In “A Hard Day’s Night,” the Beatles go through a wacky 36 hours before a big television performance. The kooky adventures of Paul, John, George, and Ringo were a critical hit, with reviewers praising the humor, music, and various cameos that capitalized on both Beatlemania and the height of British pop around the world. The Spice Girls were the biggest British band since the Beatles, and while they didn’t end up with nearly the number of number-one hits, they were a global phenomenon whose impact was undeniable.
Much like “A Hard Day’s Night,” “Spice World” follows the Spice Girls in the days leading up to their big performance at Royal Albert Hall. The Girls, Scary Spice (Melanie Brown), Sporty Spice (Melanie Chisholm), Ginger Spice (Geri Halliwell), Baby Spice (Emma Bunton), and Posh Spice (Victoria Beckham) are excited about the big show, but they also want to take some time to spend with their friend Nicola (Naoko Mori), who is pregnant and due to give birth any day. Their manager (Richard E. Grant) pushes them to constantly keep going, doing promotions, going through “concert boot camp,” and more.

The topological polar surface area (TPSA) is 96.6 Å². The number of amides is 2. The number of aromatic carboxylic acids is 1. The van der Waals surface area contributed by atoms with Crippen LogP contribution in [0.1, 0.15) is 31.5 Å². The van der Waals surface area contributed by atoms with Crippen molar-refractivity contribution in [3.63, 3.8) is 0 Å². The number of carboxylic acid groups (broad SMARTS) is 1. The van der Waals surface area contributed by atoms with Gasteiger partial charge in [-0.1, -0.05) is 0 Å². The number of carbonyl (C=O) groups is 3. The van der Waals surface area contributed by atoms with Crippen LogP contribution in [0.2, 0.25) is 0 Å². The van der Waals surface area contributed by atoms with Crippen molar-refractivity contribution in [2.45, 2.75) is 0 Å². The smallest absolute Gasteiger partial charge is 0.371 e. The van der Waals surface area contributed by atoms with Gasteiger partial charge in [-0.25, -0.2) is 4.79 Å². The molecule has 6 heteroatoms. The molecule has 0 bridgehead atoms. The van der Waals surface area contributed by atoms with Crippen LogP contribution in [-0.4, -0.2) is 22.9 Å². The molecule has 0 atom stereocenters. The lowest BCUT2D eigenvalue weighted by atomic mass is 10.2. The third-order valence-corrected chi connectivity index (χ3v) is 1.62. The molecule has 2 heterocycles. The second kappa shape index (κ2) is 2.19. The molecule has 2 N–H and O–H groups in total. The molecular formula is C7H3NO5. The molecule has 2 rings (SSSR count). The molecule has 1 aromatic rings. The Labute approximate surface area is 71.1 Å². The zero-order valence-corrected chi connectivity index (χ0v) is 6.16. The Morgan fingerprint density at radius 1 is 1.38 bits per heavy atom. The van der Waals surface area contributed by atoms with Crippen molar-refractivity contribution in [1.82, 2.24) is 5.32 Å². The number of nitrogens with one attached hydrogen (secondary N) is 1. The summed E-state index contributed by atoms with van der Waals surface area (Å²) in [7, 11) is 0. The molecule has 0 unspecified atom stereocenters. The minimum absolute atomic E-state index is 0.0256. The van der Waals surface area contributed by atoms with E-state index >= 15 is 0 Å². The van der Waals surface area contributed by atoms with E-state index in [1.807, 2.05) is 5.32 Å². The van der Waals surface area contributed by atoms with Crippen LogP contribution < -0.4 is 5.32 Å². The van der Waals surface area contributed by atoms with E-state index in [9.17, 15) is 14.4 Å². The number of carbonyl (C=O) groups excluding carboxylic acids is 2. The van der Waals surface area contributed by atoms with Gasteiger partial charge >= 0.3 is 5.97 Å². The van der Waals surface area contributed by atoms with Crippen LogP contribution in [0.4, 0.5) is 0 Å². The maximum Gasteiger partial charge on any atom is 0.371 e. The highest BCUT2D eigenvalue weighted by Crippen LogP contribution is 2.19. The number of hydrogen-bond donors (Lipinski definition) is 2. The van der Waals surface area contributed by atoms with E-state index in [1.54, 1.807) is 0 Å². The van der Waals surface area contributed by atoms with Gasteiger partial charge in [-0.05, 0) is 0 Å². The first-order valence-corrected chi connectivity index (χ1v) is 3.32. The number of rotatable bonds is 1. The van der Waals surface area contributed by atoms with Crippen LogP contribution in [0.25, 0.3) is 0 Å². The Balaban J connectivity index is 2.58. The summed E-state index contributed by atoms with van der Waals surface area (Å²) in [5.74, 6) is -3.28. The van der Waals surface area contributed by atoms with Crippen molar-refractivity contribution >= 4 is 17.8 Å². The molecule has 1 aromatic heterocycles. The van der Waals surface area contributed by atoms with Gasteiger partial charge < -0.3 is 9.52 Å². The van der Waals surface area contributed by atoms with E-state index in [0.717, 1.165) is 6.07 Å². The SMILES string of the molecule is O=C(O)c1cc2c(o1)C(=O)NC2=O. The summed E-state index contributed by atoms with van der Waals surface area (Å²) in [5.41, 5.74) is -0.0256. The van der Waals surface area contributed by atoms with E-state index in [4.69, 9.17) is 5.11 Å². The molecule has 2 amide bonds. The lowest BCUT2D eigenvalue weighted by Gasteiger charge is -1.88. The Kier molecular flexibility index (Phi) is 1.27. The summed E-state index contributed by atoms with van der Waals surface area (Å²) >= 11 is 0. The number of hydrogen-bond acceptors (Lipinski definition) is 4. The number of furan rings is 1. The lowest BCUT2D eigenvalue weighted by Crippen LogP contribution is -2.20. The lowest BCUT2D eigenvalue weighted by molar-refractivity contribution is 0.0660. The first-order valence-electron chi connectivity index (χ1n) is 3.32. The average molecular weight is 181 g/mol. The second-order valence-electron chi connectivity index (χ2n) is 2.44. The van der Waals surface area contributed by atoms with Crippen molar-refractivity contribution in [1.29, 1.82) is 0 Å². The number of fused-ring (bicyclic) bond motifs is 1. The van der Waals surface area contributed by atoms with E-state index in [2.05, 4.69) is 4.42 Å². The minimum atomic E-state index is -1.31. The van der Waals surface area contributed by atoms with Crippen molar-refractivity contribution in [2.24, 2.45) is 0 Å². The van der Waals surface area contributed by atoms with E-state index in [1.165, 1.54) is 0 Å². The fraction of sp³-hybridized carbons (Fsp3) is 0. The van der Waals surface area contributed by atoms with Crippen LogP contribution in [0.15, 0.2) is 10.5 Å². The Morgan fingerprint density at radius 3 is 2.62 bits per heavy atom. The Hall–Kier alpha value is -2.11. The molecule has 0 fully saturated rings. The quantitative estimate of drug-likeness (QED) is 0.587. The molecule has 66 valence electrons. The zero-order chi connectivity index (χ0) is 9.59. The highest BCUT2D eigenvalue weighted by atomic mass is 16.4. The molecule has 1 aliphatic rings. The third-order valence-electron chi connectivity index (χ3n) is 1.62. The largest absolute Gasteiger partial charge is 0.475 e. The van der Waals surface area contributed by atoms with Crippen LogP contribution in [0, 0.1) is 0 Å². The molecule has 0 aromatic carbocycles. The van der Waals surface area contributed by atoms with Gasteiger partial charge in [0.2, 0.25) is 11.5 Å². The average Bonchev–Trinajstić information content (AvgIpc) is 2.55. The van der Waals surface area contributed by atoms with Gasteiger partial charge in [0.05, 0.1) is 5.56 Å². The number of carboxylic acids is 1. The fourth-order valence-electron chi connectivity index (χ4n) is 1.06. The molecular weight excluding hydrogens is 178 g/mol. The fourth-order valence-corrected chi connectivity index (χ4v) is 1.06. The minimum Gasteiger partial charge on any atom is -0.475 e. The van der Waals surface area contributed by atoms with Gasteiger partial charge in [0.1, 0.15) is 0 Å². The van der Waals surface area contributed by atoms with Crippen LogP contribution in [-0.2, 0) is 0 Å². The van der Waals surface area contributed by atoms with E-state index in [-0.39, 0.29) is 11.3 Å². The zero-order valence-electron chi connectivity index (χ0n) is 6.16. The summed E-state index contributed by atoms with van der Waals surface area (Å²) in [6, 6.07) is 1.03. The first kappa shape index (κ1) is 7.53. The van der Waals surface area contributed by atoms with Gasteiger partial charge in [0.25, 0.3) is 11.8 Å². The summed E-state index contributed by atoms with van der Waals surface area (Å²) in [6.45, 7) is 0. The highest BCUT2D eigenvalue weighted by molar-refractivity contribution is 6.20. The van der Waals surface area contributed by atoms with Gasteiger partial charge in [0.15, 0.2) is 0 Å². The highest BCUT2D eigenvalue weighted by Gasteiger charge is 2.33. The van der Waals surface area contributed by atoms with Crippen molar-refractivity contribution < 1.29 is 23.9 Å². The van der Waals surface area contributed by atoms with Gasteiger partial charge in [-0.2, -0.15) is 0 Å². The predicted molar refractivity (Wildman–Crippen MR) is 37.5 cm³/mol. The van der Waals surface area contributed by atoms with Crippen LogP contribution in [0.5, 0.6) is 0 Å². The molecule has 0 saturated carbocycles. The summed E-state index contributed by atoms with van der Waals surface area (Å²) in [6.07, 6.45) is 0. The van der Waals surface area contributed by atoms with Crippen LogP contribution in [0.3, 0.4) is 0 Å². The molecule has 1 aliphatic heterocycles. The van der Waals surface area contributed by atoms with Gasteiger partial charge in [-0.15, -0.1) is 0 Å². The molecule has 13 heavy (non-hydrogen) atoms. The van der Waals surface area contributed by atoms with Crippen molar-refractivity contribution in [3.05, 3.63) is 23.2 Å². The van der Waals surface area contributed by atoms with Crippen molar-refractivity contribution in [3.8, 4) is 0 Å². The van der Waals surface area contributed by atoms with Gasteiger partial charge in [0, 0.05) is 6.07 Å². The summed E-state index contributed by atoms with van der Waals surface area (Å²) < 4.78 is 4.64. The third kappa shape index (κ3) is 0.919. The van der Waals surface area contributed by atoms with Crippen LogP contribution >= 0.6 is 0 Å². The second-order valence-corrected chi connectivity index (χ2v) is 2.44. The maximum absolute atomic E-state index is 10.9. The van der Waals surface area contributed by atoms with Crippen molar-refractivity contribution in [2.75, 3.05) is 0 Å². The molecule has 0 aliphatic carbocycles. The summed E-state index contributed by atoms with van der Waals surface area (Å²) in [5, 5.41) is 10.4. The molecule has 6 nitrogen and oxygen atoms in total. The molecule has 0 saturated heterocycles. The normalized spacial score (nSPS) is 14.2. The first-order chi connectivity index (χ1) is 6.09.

There are also some truly surreal interruptions, including dream sequences, like one where Hugh Laurie lets Baby Spice get away with murder for being too cute. In format and plot structure, it’s a lot like “A Hard Day’s Night,” but where it diverges is in its tone. “Spice Girls” seems like a silly, flimsy story about a group of bubblegum pop singers, but it’s constantly pointing out the inequality and bizarre culture of the music industry. It’s a meta-comedy from a time before we really talked about those, and yes, it depicts Scary Spice getting felt up by an alien from outer space, but it also has a lot to say about how musicians, especially women, are commodified.